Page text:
> Not at all. You can achieve this performance with the 6 300GB spindles
> you currently have, as Christoph and I both mentioned. You simply lose
> one spindle of capacity, 300GB, vs your current RAID6 setup. Make 3
> RAID1 pairs in the p400 and concatenate them. If the p400 can't do this
> concat the mirror pair devices with md --linear. Format the resulting
> Linux block device with the following and mount with inode64.
> $ mkfs.xfs -d agcount=3 /dev/[device]
> That will give you 1 AG per spindle, 3 horizontal AGs total instead of 4
> vertical AGs as you get with default striping setup. This is optimal
> for your high IOPS workload as it eliminates all 'extraneous' seeks
> yielding a per disk access pattern nearly identical to EXT4. And it
> will almost certainly outrun EXT4 on your RAID6 due mostly to the
> eliminated seeks, but also to elimination of parity calculations.
> You've wiped the array a few times in your testing already right, so one
> or two more test setups should be no sweat. Give it a go. The results
> will be pleasantly surprising.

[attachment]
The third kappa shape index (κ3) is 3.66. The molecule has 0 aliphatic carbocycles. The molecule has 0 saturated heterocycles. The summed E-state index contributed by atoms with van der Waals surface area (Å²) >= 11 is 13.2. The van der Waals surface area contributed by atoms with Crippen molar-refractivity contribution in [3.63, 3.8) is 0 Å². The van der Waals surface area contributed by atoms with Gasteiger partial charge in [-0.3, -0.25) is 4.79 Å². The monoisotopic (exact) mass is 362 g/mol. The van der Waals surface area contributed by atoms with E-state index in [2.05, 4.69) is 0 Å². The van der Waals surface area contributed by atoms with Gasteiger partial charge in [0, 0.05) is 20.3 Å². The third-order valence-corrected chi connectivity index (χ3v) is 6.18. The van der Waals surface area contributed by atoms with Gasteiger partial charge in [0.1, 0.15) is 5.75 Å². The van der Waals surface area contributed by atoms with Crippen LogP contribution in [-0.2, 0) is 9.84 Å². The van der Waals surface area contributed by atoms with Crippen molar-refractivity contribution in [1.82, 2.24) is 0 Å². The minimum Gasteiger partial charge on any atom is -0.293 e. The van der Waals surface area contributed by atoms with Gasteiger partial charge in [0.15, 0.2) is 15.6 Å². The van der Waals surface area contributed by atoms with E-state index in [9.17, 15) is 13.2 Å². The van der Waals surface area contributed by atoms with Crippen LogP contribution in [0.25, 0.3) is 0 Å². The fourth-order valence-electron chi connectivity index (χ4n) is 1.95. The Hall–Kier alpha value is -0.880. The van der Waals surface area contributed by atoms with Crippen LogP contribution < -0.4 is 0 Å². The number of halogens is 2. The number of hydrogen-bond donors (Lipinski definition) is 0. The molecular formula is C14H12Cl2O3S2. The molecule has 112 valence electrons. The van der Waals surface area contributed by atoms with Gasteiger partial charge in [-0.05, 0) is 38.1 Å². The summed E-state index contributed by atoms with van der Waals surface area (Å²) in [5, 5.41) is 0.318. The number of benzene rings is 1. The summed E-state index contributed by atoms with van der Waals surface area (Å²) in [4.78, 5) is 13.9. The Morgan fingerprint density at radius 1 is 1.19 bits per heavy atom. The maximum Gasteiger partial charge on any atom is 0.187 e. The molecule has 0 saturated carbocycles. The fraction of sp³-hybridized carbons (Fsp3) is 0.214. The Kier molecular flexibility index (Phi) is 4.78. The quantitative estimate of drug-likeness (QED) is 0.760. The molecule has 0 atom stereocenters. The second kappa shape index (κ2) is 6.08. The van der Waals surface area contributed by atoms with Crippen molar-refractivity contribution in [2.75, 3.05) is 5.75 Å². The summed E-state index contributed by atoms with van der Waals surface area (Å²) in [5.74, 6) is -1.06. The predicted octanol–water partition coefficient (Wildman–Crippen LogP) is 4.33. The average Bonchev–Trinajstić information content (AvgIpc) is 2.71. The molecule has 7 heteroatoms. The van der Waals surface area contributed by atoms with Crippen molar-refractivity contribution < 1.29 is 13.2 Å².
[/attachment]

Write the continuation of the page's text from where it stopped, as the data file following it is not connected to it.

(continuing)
Well I had to move around quite a bit of data, but for the sake of
completeness, I had to give it a try.
With a nice and tidy fresh XFS file system, performance is indeed
impressive – about 16 sec for the same task that would take 2 min 25
before. So that’s about 150 MB/sec, which is not great, but for many
tiny files it would perhaps be a bit unreasonable to expect more. A
simple copy of the tar onto the XFS file system yields the same linear
performance, the same as with ext4, btw. So 150 MB/sec seems to be the
best these disks can do, meaning that theoretically, with 3 AGs, it
should be able to reach 450 MB/sec under optimal conditions.
I will still do a test with the free space fragmentation priming on
the concatenated AG=3 volume, because it seems to be rather slow as
But then I guess I’m back to ext4 land. XFS just doesn’t offer enough
benefits in this case to justify the hassle.